LONDON—A massive data-slurping cyberweapon is circulating in the Middle East, a Russian Internet security firm reported, saying that computers in Iran appear to have been particularly affected.
The virus, dubbed “Flame,” is unprecedented both in terms of its size and complexity, Moscow-based Kaspersky Lab ZAO reported, saying it possesses the ability to turn infected computers into listening devices and even suck information out from nearby cellphones.
“The complexity and functionality of the newly discovered malicious program exceed those of all other cyber menaces known to date,” the company said in a blog post announcing the discovery.
The announcement sent a ripple of excitement across the computer security sector. Flame is the third major cyberweapon discovered in the past two years, and Kaspersky’s conclusion that it was crafted at the behest of a national government fueled speculation that the virus could be part of an Israeli-backed campaign of electronic sabotage aimed at archrival Iran.
Some evidence suggests that the people behind Flame also helped craft Stuxnet, a notorious virus that disrupted controls of some nuclear centrifuges in Iran in 2010, according to Ilan Froimovici, the technical director at Power Communications, which represents Kaspersky in Israel.
The two codes “use the same vulnerabilities in the operating system and the computer infrastructure in order to infect the computer system. We do believe that the same programmers built the two codes,” he said.
Stuxnet revolutionized the cybersecurity field because it targeted physical infrastructure rather than data, one of the first demonstrations of how savvy hackers can take control of industrial systems to wreak real-world havoc.
Unlike Stuxnet, Flame appears focused on espionage, Kaspersky said. The virus can activate a computer’s audio systems to eavesdrop on Skype calls or office chatter. It can also take screenshots, log keystrokes, and—in one of its more novel functions—suck data from Bluetooth-enabled cellphones.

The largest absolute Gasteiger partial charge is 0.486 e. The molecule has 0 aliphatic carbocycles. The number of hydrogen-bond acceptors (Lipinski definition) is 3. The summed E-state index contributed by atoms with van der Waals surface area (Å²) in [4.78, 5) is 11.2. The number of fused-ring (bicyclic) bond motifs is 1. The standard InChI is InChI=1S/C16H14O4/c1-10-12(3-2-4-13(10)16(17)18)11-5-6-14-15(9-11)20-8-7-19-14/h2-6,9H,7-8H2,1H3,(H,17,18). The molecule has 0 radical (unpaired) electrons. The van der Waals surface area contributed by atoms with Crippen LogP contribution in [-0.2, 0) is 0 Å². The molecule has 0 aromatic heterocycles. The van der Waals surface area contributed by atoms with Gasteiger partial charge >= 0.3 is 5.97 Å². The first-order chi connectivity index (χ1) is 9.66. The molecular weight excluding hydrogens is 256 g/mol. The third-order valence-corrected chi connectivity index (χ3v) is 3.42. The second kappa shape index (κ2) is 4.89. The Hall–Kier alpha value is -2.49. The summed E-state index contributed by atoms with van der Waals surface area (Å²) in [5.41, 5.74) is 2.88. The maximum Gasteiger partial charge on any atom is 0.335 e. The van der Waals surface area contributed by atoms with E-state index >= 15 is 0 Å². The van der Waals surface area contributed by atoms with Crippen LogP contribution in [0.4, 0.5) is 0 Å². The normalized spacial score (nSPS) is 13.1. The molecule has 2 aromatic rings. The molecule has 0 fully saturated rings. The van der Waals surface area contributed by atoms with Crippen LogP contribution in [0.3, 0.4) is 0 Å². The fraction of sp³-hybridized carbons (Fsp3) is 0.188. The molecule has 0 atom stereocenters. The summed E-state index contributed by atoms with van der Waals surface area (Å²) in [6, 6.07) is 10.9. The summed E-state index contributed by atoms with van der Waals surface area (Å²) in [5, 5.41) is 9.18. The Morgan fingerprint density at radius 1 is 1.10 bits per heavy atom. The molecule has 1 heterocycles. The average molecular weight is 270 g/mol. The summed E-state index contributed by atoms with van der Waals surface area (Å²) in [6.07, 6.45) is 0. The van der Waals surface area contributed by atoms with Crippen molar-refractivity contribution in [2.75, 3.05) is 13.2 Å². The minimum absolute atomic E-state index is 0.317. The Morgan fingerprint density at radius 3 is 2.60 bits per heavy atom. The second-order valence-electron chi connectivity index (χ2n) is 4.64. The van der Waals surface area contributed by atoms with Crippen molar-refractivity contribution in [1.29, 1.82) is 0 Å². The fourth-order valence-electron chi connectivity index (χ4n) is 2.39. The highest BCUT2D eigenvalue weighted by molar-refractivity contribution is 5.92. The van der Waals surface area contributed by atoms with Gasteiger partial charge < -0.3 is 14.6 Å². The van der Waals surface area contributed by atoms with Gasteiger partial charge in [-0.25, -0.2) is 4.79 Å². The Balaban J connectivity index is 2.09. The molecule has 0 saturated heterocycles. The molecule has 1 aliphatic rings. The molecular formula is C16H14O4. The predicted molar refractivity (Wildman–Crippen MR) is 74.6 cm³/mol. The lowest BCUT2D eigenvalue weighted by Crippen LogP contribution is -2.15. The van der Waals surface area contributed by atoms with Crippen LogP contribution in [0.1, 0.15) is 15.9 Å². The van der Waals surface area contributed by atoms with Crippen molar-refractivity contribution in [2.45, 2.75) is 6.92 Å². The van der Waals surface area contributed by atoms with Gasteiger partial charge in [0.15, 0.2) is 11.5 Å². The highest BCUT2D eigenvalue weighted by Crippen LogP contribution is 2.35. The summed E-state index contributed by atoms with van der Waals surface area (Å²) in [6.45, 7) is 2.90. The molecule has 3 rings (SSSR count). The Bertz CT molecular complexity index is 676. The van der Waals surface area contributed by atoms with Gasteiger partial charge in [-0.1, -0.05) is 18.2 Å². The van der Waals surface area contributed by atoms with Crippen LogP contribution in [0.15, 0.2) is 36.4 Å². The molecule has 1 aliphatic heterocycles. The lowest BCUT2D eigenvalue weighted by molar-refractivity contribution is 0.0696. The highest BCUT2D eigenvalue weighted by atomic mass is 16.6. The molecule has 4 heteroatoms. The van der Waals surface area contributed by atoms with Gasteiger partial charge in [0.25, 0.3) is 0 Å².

Alan Woodward, a professor of computing at the University of Surrey in southern England, said that Flame was a different order of threat than run-of-the-mill cyberfraud programs.
“Most malware writers like to have tiny bits of code that kind of hide away in the dross that’s on a computer,” Woodward said. “Flame is 20 megabytes large. That’s nearly 60 times the average size of malware samples collected by Internet security company Sophos in 2010, around the same time that Kaspersky believes Flame first started spreading.
Woodward compared the virus to a smartphone. Depending on what kind of espionage you want to carry out, “you just add apps.”
He said Flame’s ability to attack Bluetooth-enabled devices left near a computer was “very unusual.”
Bluetooth is a short-range wireless communications protocol generally used for wireless headsets, in-car audio systems or file swapping between mobile phones. Woodward said that Flame can turn an infected computer into a kind of “industrial vacuum cleaner,” copying data from vulnerable cellphones or other devices left near it.
Udi Mokady, CEO of Cyber-Ark, an Israeli developer of information security, said he thought four countries, in no particular order, had the technological know-how to develop so sophisticated an electronic offensive: Israel, the U.S., China and Russia.
“It was 20 times more sophisticated than Stuxnet,” with thousands of lines of code that took a large team, ample funding and months, if not years, to develop, he said. “It’s a live program that communicates back to its master. It asks, where should I go? What should I do now? It’s really almost like a science fiction movie.”
Kaspersky said the cyber espionage worm came to its attention after the United Nations’ International Telecommunication Union asked it for help in finding a piece of malware that was deleting sensitive information across the Middle East. The company stumbled across Flame when searching for that other code, it said.
The Geneva-based union didn’t return emails seeking comment.